The book is nothing short of amazing! It is like a workbook, you sort of fill in the blanks on some of the sheets. There are so many different idea for conducting your own ceremony. I reviewed the book, filled out some of the things I thought would work well for us, and mailed the book to my father who lives in a different state. He then went through it, and between the two of us, and Asked to Officiate, we created a beautiful ceremony!

If you're on the fence about this book, just jump right down! I had no idea about creating a ceremony, knew nothing about the legalities, the structure of ceremonies, how to present the ceremony, and so many others, so this book was my ceremony "bible," so to speak. There is nothing generic about it, it goes through many different scenarios for every type of wedding you can think of. A second marriage, a marriage with children, how to incorporate children into the ceremony, same sex ceremonies, many different scenarios with great ideas for them! I do apologize as I am working on memory, because it's over 18 months ago for me. But, I do know, we would not have been able to pull off such a wonderful ceremony without the help of Asked to Officiate. It was well worth the investment! Maybe my children will be able to get some use of it as well!" -Kalie V

For more reviews, please visit our page on WeddingWire

We love offbeat couples and wanted to offer you a discount code, OBB2016. Use this code when checking out on the Asked to Officiate website and you will get 20% off anything you are purchasing!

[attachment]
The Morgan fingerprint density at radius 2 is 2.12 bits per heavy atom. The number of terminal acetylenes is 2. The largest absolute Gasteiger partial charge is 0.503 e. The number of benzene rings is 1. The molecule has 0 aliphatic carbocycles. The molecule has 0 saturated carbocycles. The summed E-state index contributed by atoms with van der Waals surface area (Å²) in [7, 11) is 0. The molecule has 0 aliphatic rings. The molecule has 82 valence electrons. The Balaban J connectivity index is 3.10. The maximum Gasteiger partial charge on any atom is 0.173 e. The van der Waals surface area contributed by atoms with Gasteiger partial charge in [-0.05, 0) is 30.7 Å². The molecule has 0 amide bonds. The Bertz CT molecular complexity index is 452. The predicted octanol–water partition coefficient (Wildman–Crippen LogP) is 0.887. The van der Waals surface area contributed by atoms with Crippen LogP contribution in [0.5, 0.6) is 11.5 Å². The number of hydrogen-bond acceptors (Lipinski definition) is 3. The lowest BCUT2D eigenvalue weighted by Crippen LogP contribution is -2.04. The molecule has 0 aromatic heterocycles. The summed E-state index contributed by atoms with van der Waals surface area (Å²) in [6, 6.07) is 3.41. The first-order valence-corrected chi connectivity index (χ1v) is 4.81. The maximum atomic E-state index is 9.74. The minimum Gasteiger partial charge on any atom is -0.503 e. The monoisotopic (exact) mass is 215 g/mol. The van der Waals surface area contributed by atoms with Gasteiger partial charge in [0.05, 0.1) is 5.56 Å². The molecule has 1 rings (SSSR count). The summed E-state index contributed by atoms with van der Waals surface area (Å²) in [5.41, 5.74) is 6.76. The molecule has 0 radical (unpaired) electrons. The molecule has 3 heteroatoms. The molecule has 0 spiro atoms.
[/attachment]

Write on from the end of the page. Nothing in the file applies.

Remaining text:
Examples of my work

Below is part of a page from the Asked to Officiate Ceremony Workbook. This particular page is within the ceremony creation section of the workbook.

End of Aisle Question
traditional, modern or no question at all?
In this section I am covering the question to be asked of the father, or parents,
after the bride comes down the aisle. This can be a traditional type of question,
a modern type of question, or the couple can decide on no question at all.

The main reason there is mention of not having this “question” in the ceremony
is because this can be a very emotionally-driven piece that many of my couples
have to take a bit of time to think through. There is no right or wrong answer
but let us first look at why it is so emotional. Essentially this “question” comes
from the tradition which had the bride’s father “giving” her away. Because it
comes from the days when the bride was bequeathed into marriage by her father
and really had no choice in the matter, many modern brides prefer to either
not have any question asked, or to at least ask more of a question of support
instead of turning over possession.

Question Options
(traditional options) “Who gives this woman away in marriage?” or “Who
presents this woman in marriage?” or “Who brings this woman to marry
this man?” The answer would be worded something similar to “Her
mother and I do.”

(modern options) “Who supports this woman as she joins this man in
marriage?” or “Who supports ____________ as he/she and
__________ take this next step together?” The answer
would be worded something similar to “her/his mother and I do.” This is
a great option since the traditional questions tend to feel odd to most
brides and grooms now, especially when the couple has been living together.